It looks as though the Supreme Court will invalidate the honest services law in the three pending cases. At oral argument, conservatives Chief Justice Roberts and Justice Scalia appeared to agree with liberal Justice Breyer that the law does not really give fair notice as to what is criminal. As though in tandem, Chief Justice Roberts and Justices Scalia and Breyer recited what they called a fundamental principle: that the public must be able to understand what a criminal law means. "If it can't," Chief Justice Roberts said, "then the law is invalid."
So what is the meaning of the phrase "honest services?" It could apply to almost any form of bad conduct by a public official and to business fraud as well. Two of the three Supreme Court cases involve Enron president Jeffrey Skilling, and newspaper tycoon Conrad Black. Both men were convicted of denying their shareholders "honest services."
Eight term Congressman Mark Souder, Republican of Indiana, vigorously preached teen sex abstinence. The only problem was that he had a strawberry blonde mistress, who happened to work part time in his district office. It turns out that the married Congressman and the mistress had congress in state parks and boat launches. And, the attractive mistress even interviewed him on a promotional video about the importance of sexual abstinence. Souder resigned, but could he conceivably be charged criminally for denying his constituency his honest services as a public official?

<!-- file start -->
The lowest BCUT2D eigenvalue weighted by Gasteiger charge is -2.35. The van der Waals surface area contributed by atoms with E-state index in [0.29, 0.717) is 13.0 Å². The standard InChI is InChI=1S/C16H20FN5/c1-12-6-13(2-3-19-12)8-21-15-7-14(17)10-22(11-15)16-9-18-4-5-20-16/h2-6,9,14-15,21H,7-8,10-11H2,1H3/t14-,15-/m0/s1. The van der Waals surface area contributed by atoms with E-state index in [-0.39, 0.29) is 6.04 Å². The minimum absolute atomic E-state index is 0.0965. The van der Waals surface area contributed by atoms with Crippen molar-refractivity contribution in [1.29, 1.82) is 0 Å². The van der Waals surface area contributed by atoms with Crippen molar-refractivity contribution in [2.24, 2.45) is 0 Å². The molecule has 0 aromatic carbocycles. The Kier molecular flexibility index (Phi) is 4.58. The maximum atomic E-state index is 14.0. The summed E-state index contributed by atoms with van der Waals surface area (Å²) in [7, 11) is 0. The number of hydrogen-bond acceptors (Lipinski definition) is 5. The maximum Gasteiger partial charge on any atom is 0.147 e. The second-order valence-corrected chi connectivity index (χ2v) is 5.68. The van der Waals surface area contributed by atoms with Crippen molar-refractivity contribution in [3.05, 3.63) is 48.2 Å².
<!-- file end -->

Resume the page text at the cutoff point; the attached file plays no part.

Then, there is George Rekers, a professional expert witness on homosexuality, who has testified in cases involving same-sex marriage and gay adoption that gay people raise troubled children. It turns out that Rekers allegedly took a 10-day trip to Europe with a male prostitute whom he apparently met through a website known as rentboy.com. Rekers is surely discredited as a witness. But can it be that he might be prosecuted for depriving the courts and his clients of his honest services as an expert? The law is, as Mr. Bumble said, "a ass."
Which brings us full circle back to Callieres, who demanded honest service from public officials. He would certainly have been appalled at the alleged conduct of Bruno, Blagojevich and the rest. But what would he have said about prosecuting them for fraudulent denial of the public's intangible right to their honest services? I suspect he would have been astounded.
James D. Zirin is a New York lawyer. He contributes op-eds and book reviews to various national publications. This one first appeared at Forbes.com
How will Donald Trump’s first 100 days impact YOU? Subscribe, choose the community that you most identify with or want to learn more about and we’ll send you the news that matters most once a week throughout Trump’s first 100 days in office. Learn more